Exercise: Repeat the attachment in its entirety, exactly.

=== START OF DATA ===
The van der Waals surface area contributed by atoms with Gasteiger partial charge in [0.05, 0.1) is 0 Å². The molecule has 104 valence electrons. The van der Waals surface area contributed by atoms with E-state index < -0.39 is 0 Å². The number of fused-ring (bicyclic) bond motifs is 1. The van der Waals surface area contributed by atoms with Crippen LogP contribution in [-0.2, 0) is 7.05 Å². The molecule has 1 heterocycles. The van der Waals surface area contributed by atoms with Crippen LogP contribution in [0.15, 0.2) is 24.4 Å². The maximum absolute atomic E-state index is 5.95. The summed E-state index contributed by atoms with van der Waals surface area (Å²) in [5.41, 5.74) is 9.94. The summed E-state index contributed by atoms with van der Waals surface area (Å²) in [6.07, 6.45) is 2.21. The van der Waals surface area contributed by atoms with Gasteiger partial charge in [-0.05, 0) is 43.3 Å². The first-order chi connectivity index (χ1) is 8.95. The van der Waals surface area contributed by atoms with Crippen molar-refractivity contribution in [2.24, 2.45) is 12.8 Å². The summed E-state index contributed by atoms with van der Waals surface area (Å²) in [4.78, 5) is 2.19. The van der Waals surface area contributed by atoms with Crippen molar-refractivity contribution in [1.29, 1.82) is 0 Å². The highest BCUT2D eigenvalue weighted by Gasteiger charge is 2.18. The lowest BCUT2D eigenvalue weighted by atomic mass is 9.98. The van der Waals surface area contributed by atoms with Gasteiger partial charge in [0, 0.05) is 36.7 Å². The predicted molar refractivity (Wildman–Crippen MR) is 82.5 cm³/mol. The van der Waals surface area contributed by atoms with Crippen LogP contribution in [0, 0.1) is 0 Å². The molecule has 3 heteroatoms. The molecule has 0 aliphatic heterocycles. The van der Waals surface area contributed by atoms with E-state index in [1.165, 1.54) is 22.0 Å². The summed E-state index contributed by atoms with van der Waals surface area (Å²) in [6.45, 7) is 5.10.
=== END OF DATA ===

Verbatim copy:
The van der Waals surface area contributed by atoms with Gasteiger partial charge in [0.05, 0.1) is 0 Å². The molecule has 104 valence electrons. The van der Waals surface area contributed by atoms with E-state index < -0.39 is 0 Å². The number of fused-ring (bicyclic) bond motifs is 1. The van der Waals surface area contributed by atoms with Crippen LogP contribution in [-0.2, 0) is 7.05 Å². The molecule has 1 heterocycles. The van der Waals surface area contributed by atoms with Crippen LogP contribution in [0.15, 0.2) is 24.4 Å². The maximum absolute atomic E-state index is 5.95. The summed E-state index contributed by atoms with van der Waals surface area (Å²) in [5.41, 5.74) is 9.94. The summed E-state index contributed by atoms with van der Waals surface area (Å²) in [6.07, 6.45) is 2.21. The van der Waals surface area contributed by atoms with Gasteiger partial charge in [-0.05, 0) is 43.3 Å². The first-order chi connectivity index (χ1) is 8.95. The van der Waals surface area contributed by atoms with Crippen molar-refractivity contribution in [2.24, 2.45) is 12.8 Å². The summed E-state index contributed by atoms with van der Waals surface area (Å²) in [4.78, 5) is 2.19. The van der Waals surface area contributed by atoms with Crippen molar-refractivity contribution in [1.29, 1.82) is 0 Å². The highest BCUT2D eigenvalue weighted by Gasteiger charge is 2.18. The lowest BCUT2D eigenvalue weighted by atomic mass is 9.98. The van der Waals surface area contributed by atoms with Gasteiger partial charge in [0, 0.05) is 36.7 Å². The predicted molar refractivity (Wildman–Crippen MR) is 82.5 cm³/mol. The van der Waals surface area contributed by atoms with Crippen LogP contribution in [0, 0.1) is 0 Å². The molecule has 3 heteroatoms. The molecule has 0 aliphatic heterocycles. The van der Waals surface area contributed by atoms with E-state index in [1.165, 1.54) is 22.0 Å². The summed E-state index contributed by atoms with van der Waals surface area (Å²) in [6.45, 7) is 5.10.